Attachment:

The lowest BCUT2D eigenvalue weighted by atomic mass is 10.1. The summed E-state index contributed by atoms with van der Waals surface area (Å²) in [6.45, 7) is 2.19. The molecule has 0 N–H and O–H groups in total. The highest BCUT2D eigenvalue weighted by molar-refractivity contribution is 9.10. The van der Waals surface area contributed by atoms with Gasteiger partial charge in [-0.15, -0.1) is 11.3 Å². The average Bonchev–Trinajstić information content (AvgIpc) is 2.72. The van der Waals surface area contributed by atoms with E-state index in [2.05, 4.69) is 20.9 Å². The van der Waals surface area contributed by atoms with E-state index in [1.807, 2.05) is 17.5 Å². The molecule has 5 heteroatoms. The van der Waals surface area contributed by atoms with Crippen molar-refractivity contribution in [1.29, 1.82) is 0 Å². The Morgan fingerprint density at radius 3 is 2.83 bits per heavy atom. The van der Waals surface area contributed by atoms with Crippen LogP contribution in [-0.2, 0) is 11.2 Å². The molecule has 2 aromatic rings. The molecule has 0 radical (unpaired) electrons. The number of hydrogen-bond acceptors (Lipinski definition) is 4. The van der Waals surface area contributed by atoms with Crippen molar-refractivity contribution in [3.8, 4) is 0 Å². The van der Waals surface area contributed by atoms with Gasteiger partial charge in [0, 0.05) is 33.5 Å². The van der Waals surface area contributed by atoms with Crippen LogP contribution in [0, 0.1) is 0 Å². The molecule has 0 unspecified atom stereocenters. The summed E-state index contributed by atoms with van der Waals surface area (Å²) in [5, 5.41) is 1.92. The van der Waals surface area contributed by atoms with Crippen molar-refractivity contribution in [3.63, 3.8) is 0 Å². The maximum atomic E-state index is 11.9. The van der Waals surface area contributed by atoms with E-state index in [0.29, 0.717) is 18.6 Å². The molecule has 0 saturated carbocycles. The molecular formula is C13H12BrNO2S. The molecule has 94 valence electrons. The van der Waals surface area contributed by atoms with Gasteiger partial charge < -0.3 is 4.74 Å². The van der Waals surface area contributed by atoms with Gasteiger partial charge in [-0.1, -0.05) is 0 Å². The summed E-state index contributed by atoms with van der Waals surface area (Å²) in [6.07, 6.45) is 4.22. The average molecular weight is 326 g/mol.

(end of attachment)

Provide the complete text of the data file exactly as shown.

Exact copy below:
The lowest BCUT2D eigenvalue weighted by atomic mass is 10.1. The summed E-state index contributed by atoms with van der Waals surface area (Å²) in [6.45, 7) is 2.19. The molecule has 0 N–H and O–H groups in total. The highest BCUT2D eigenvalue weighted by molar-refractivity contribution is 9.10. The van der Waals surface area contributed by atoms with Gasteiger partial charge in [-0.15, -0.1) is 11.3 Å². The average Bonchev–Trinajstić information content (AvgIpc) is 2.72. The van der Waals surface area contributed by atoms with E-state index in [2.05, 4.69) is 20.9 Å². The van der Waals surface area contributed by atoms with E-state index in [1.807, 2.05) is 17.5 Å². The molecule has 5 heteroatoms. The van der Waals surface area contributed by atoms with Crippen molar-refractivity contribution in [1.29, 1.82) is 0 Å². The Morgan fingerprint density at radius 3 is 2.83 bits per heavy atom. The van der Waals surface area contributed by atoms with Crippen LogP contribution in [-0.2, 0) is 11.2 Å². The molecule has 2 aromatic rings. The molecule has 0 radical (unpaired) electrons. The number of hydrogen-bond acceptors (Lipinski definition) is 4. The van der Waals surface area contributed by atoms with Crippen molar-refractivity contribution in [3.8, 4) is 0 Å². The van der Waals surface area contributed by atoms with Gasteiger partial charge in [0, 0.05) is 33.5 Å². The van der Waals surface area contributed by atoms with Crippen LogP contribution in [0, 0.1) is 0 Å². The molecule has 0 unspecified atom stereocenters. The summed E-state index contributed by atoms with van der Waals surface area (Å²) in [5, 5.41) is 1.92. The van der Waals surface area contributed by atoms with Crippen molar-refractivity contribution in [3.63, 3.8) is 0 Å². The maximum atomic E-state index is 11.9. The van der Waals surface area contributed by atoms with E-state index in [0.29, 0.717) is 18.6 Å². The molecule has 0 saturated carbocycles. The molecular formula is C13H12BrNO2S. The molecule has 94 valence electrons. The van der Waals surface area contributed by atoms with Gasteiger partial charge < -0.3 is 4.74 Å². The van der Waals surface area contributed by atoms with Gasteiger partial charge in [-0.1, -0.05) is 0 Å². The summed E-state index contributed by atoms with van der Waals surface area (Å²) in [6.07, 6.45) is 4.22. The average molecular weight is 326 g/mol.